Paradigmatic Reform: A one point suggestion for the new government
I watched Prime Minister Imran Khan’s speech on YouTube on Eid day, just before going for Eid prayers.
After such a daunting struggle, the PM and his team must have learnt a lot of lessons as they obtained the respectable democratic mandate from the people of Pakistan.
‘New Pakistan’ has a lot of potential as reflected in the optimism and determination of the PM and his team. We may have different perceptions and must share our perceptions with a view to offer different perspectives as humble contribution to the dream of New Pakistan.
The PM emphasized the principles of good governance as enshrined in the society’s aspirations attached to the Holy Prophet (peace be upon him) and the state of Madina.
He highlighted the national-level targets of his government.
Then there are international human and environmental development goals led by the UN organizations such as SDGs.
In the past there has been a conflict between these three – local aspirations were not recognized, national targets were misguided and international goals came in conflict.
The PM’s approach removes the conflicts and creates a potential synchrony between the three which is essential for coherent policy approach to economic transformation.
The PM’s second point is related to interest cost of public debt finance through which the burden of current expenditure is shifted to future generations. 80% of newly borrowed money will be paid to pay the interest cost of existing debts.
Over the last 40 years our teams at the Islamic Development Bank and different universities and research centers have mostly focused on this problem.
This is the crux of all other problems, be it abject and perpetual poverty and malnutrition, excessive bullet proof cars and waste, water and environmental problems or name any other social problem that will be rooted on the interest cost of borrowing.
People leading the PM’s reform team will say this statement is an exaggeration, and hence the reforms will have the existential risk of failure unfortunately.
People close to the government who may have the chance to read this independent view may pass it on to the government.
The government first needs paradigmatic reform and after that the government needs institutional reforms to enhance changing the paradigm and achieving the transformation goal.
The current dominant paradigm is Linear Economy – extract, produce, consume and waste and extract more, produce more, consume more and waste more. In this paradigm, waste is essential for wealth creation; you need more bullet proof cars and don’t worry this is actually the “respectable” business of financing, lenders are there always ready to do the business.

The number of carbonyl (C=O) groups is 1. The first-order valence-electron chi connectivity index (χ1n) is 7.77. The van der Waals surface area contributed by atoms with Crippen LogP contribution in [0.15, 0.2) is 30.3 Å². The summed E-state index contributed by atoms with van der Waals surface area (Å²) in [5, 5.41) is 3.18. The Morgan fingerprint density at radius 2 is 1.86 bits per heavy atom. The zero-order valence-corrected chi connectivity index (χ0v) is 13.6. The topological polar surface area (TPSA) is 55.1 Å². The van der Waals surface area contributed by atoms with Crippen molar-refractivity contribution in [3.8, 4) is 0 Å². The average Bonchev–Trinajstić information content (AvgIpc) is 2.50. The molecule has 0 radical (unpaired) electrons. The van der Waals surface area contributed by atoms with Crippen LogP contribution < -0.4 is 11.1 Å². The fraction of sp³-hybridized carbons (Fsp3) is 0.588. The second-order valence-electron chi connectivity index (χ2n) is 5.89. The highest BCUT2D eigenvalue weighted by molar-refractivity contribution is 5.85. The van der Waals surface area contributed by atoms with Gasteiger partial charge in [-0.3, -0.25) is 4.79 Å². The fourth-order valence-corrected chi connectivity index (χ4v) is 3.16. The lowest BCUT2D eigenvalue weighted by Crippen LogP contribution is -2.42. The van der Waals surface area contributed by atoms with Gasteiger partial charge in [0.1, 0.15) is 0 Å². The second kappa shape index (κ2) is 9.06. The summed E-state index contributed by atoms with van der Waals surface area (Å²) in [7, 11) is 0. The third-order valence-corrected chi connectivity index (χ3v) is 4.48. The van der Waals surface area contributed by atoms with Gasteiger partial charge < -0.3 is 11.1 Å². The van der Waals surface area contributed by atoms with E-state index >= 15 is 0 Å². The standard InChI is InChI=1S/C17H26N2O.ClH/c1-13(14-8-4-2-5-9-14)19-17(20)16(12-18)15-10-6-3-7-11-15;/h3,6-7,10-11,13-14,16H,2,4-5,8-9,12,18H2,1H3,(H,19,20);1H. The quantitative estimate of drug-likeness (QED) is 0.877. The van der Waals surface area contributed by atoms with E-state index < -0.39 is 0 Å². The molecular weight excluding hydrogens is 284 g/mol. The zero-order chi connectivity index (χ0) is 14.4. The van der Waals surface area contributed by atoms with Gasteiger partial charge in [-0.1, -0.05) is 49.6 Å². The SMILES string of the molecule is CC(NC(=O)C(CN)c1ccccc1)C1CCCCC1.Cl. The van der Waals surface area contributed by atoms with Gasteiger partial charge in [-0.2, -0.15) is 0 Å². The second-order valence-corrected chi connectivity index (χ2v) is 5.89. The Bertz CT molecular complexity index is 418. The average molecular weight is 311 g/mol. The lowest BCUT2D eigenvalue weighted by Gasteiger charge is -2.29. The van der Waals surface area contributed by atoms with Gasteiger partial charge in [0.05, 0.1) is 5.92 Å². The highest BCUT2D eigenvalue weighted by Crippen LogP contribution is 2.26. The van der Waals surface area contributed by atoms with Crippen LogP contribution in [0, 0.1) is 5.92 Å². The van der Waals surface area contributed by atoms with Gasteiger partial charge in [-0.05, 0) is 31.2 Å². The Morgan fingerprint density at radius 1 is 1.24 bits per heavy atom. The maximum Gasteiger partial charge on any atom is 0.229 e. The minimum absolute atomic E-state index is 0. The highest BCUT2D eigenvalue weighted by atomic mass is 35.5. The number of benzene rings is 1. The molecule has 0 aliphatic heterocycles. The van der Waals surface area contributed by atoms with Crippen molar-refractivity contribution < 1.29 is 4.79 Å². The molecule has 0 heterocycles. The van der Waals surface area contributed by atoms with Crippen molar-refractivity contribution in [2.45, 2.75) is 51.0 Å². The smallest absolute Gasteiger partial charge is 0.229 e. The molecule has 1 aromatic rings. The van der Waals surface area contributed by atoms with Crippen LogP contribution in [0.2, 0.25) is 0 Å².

This business is so important that the BIS system (primarily BIS, central banks and IMF) are there to protect the business of banks as banks are serving the society by lending. So therefore, any central banker will always work within this paradigm and no meaningful reform is possible through the central bankers.
So what is the alternative paradigm?
The alternative paradigm is Circular Economy. In the linear economy, future generations and the environment are irrelevant, implicitly as well as explicitly. An alternative paradigm must make future generations and the environment integral and inherent within the paradigm.
The PM, in his speech, mentioned some countries. In countries like Switzerland, Singapore, Sweden, Denmark, Norway, South Korea and Canada – one of the top economic challenge is “separate waste collection”.
Households, businesses, organizations, individuals etc., must dispose their wastes into categorized waste collection boxes; plastic into plastic, paper into paper, tin into tin; garbage into garbage. We can see that garbage is one of the several waste collection boxes.
The waste going to the other boxes will be used as material input in reproduction; the pressure on resource wastage will be eliminated. Material input will re flow in a circular form instead of ending at waste.
This is just an example to clarify the term circular economy.
In a broader sense, the circular economy is a compassionate economy that cares for the future generations and the environment by rationalizing our current practices.
Simple, powerful but far fledged in old Pakistan mindset, yet very low hanging opportunity in new Pakistan mindset of the PM as evident from his speech.
The financial system including Islamic finance shall be reformed to cater to the needs of such a compassionate system. The educational system, at different levels, shall adopt new pedagogical approaches to establish the new paradigm.
Other social institutions, zakat, awqaf, charities etc., must be reformed and blended with for profit finance to cater to the needs of circular economy SMEs and micro businesses.
The State Bank of Pakistan procedures and policies will require changes, the mandate of Finance Ministry and other ministries will require changes, reporting systems of businesses and NGOs will require change. In short, drastic institutional reforms will be required for enhancing circular economy and compassionate finance.